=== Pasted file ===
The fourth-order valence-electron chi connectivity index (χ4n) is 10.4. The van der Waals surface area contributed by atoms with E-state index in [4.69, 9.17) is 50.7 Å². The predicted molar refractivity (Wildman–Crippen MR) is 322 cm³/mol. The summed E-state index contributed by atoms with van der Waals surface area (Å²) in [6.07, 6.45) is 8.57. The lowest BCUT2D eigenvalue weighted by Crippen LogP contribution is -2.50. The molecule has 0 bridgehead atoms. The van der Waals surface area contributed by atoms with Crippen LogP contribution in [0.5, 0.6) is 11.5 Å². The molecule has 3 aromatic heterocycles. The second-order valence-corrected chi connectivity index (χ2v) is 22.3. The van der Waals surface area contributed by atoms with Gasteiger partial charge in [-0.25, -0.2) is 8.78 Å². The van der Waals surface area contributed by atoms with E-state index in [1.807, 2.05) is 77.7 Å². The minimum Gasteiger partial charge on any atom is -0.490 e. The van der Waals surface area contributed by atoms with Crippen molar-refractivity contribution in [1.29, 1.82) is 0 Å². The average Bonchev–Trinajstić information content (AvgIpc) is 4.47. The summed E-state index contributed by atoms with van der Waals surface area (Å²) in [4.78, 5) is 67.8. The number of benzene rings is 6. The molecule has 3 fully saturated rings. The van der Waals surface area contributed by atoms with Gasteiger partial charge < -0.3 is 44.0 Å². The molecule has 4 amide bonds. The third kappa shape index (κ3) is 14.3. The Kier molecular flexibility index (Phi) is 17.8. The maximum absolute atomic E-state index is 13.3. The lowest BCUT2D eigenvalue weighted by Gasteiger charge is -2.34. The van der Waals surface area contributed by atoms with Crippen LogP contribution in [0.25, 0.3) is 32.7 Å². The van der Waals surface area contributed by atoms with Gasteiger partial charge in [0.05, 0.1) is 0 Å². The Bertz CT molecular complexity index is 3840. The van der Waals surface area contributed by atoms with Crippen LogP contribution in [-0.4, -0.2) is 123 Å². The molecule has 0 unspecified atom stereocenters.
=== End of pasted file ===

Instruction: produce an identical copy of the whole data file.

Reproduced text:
The fourth-order valence-electron chi connectivity index (χ4n) is 10.4. The van der Waals surface area contributed by atoms with E-state index in [4.69, 9.17) is 50.7 Å². The predicted molar refractivity (Wildman–Crippen MR) is 322 cm³/mol. The summed E-state index contributed by atoms with van der Waals surface area (Å²) in [6.07, 6.45) is 8.57. The lowest BCUT2D eigenvalue weighted by Crippen LogP contribution is -2.50. The molecule has 0 bridgehead atoms. The van der Waals surface area contributed by atoms with Crippen LogP contribution in [0.5, 0.6) is 11.5 Å². The molecule has 3 aromatic heterocycles. The second-order valence-corrected chi connectivity index (χ2v) is 22.3. The van der Waals surface area contributed by atoms with Gasteiger partial charge in [-0.25, -0.2) is 8.78 Å². The van der Waals surface area contributed by atoms with E-state index in [1.807, 2.05) is 77.7 Å². The minimum Gasteiger partial charge on any atom is -0.490 e. The van der Waals surface area contributed by atoms with Crippen molar-refractivity contribution in [1.29, 1.82) is 0 Å². The average Bonchev–Trinajstić information content (AvgIpc) is 4.47. The summed E-state index contributed by atoms with van der Waals surface area (Å²) in [4.78, 5) is 67.8. The number of benzene rings is 6. The molecule has 3 fully saturated rings. The van der Waals surface area contributed by atoms with Gasteiger partial charge < -0.3 is 44.0 Å². The molecule has 4 amide bonds. The third kappa shape index (κ3) is 14.3. The Kier molecular flexibility index (Phi) is 17.8. The maximum absolute atomic E-state index is 13.3. The lowest BCUT2D eigenvalue weighted by Gasteiger charge is -2.34. The van der Waals surface area contributed by atoms with Crippen LogP contribution in [0.25, 0.3) is 32.7 Å². The van der Waals surface area contributed by atoms with Gasteiger partial charge in [0.05, 0.1) is 0 Å². The Bertz CT molecular complexity index is 3840. The van der Waals surface area contributed by atoms with Crippen LogP contribution in [-0.4, -0.2) is 123 Å². The molecule has 0 unspecified atom stereocenters.